But what really is home? I like to think that “home is where the heart is.” (Another idiom, I know.) Yet, truth be told, we do not need a physical structure to have a home. All we really need to be home is shelter from a passing storm, food to satisfy our hunger, and love to warm our heart. If we have those three essential things we can hang our hat most nanywhere.

Though I am technically “home,” I am leaving again tomorrow to be with baby Isaiah and family. That will be my home for the next several weeks, as Taxco has been my home the last few.

Home to me, truly is where I hang my hat.

Peek a boo Blue Bear I guess, my gypsy blood is showing, huh?

All my bags are packed, I’m ready to go…

So crooned John Denver many years ago.

It is 9:30 am and my bags are packed, except for a few toiletries. Family dinner is at 2:30 when I will officially say “Good-bye” for this trip.  Between now and then, there is little I can do — Taxco “doesn”t wake up until 11 am” so the people I want to see before I go are not available until then.

So here I sit, reminiscing about my time here. About Irma, who so generously opened her home to me and promptly stole my heart. About her family — Carlos and little Natalia; Fany and her girls, Carla and Barbara; Alejandro, Fabian, Ana, Frida, and little Fabian; and Rojelio who all became my family as well. Also about Irma’s other children whom I met briefly, or not, but came to know through her.

I think about the friends I have here, both old and new, and how hard it is to leave everyone behind for half a year or more.

I think of all the wonderful adventures that I have had this visit — walking dirt paths of Cerro Gordo and San Juan, climbing mountains in Tetipac and Taxco, festivals, and fireworks, making new friends in Cuernavaca and San Miguel de Allende, and of course, that crazy slat bridge! (There are so many more adventures that I have still to share with you.)

Yet it is time to leave, and though the leaving is difficult and filled with sadness, I know that the coming back will be and is always joyous.

As I head into the deep freeze that is the Midwest, and from there to the Northeast to welcome, Isaiah, the newest (1 day old) member of the Blue Bear family, I do so with mixed feelings – joy for what lies ahead and sadness for what I must leave behind.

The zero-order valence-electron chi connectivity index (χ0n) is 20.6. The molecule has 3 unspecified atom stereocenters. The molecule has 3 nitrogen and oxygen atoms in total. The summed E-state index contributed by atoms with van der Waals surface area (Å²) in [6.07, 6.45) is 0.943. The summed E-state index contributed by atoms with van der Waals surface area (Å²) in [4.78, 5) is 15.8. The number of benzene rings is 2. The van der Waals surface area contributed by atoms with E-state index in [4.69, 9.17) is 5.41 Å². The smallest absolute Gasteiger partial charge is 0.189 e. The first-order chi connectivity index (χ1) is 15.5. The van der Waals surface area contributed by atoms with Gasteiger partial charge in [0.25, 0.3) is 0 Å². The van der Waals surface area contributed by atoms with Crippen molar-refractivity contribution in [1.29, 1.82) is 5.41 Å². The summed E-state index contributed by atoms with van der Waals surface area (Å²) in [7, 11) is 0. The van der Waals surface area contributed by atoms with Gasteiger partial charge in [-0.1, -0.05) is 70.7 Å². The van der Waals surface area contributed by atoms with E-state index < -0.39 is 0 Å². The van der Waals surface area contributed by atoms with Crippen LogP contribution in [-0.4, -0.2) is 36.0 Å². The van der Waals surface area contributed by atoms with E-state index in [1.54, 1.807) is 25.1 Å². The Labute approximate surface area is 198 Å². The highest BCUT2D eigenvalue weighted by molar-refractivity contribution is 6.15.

As another old lyric says, “Breaking up is hard to do.”

Hoofin’ it

I went to the copy shop around the corner to make some copies. A few minutes later when I turned around to leave, I almost ran into a burro  “parked” right outside the door.  Oh my!

Delivery by mule., Taxco, Mexico It is not uncommon in some places to see burros on the street. When the streets are narrow and steep (they were originally designed for carts pulled by four-footed creatures, you see) sometimes the best way to get around  is four footed.

mule with child, Taxco, Mexicomules, Mexicomule, San Miguel de Allende


Taking things for granted – Got gas?

I was riding in a truck, Mexican style; me in the “back seat” (a little seat about 12 inches wide mounted sideways behind the driver) and the back end (outside) filled with people.

The driver pulled over next to a Miscelenea (a little shop that sells most anything – sort of like a mom and pop 7-11) and asks, “Do you have any gas?” Now this seemed like an odd question to me, since we were in the middle of nowhere and there was not a gas pump in sight.

The man nodded, went inside and came out with a red plastic gas “can.” Using a funnel made from a cut down soda bottle and a piece of hose, he poured the gallon of gas into the tank.(Oh, how I wish I had a picture to show you.)

The driver paid and off we went.

Imagine if someone said, “Fill ‘er up!”

For the love of chocolate – gluten-free, low carb brownies

I may not be able to sip hot chocolate at the chocolateria in San Miguel de Allende today but I can satisfy my chocolate cravings with this fabulous low-carb, gluten free brownie recipe courtesy of Bob and Kathy in Cuernavaca. Careful, they are addictive!

img_6330-qprLow Carb Brownies

Preheat oven to 350 degrees

  • 1 cup (2 sticks) butter
  • 1 1/2 cups cocoa
  • 5-6 eggs
  • 1/2 cup almond meal
  • 1/2 c flax meal
  • 1/2 cup stevia or 1 cup sugar
  • 1/2 – 1 cup chopped nuts
  • In a small bowl, mix meals, sugar, nuts, and set aside
  • Melt butter in a sauce pan
  • Add cocoa and stir until smooth, Turn off heat.
  • Add eggs to cocoa mixture, one at a time and stir
  • Add dry ingredients and stir until mixed

Spread evenly in a greased 9×13″ pan; Bake  for 20-25 minutes (Do not over bake)